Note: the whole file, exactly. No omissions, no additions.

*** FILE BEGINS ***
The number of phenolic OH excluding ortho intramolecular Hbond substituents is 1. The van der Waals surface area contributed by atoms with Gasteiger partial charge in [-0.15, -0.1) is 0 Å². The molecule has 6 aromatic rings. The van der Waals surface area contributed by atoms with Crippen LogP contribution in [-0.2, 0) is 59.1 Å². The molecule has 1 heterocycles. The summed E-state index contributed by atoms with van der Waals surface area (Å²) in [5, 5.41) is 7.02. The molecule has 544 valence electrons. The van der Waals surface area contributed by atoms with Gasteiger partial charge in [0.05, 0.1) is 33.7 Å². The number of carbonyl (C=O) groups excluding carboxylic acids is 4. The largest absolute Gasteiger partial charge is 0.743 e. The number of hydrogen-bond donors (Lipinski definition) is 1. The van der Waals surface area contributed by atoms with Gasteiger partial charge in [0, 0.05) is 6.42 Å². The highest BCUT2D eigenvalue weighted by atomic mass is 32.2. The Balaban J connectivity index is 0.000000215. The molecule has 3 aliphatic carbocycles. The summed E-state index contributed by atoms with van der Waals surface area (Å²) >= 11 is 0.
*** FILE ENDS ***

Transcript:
The number of phenolic OH excluding ortho intramolecular Hbond substituents is 1. The van der Waals surface area contributed by atoms with Gasteiger partial charge in [-0.15, -0.1) is 0 Å². The molecule has 6 aromatic rings. The van der Waals surface area contributed by atoms with Crippen LogP contribution in [-0.2, 0) is 59.1 Å². The molecule has 1 heterocycles. The summed E-state index contributed by atoms with van der Waals surface area (Å²) in [5, 5.41) is 7.02. The molecule has 544 valence electrons. The van der Waals surface area contributed by atoms with Gasteiger partial charge in [0.05, 0.1) is 33.7 Å². The number of carbonyl (C=O) groups excluding carboxylic acids is 4. The largest absolute Gasteiger partial charge is 0.743 e. The number of hydrogen-bond donors (Lipinski definition) is 1. The van der Waals surface area contributed by atoms with Gasteiger partial charge in [0, 0.05) is 6.42 Å². The highest BCUT2D eigenvalue weighted by atomic mass is 32.2. The Balaban J connectivity index is 0.000000215. The molecule has 3 aliphatic carbocycles. The summed E-state index contributed by atoms with van der Waals surface area (Å²) >= 11 is 0.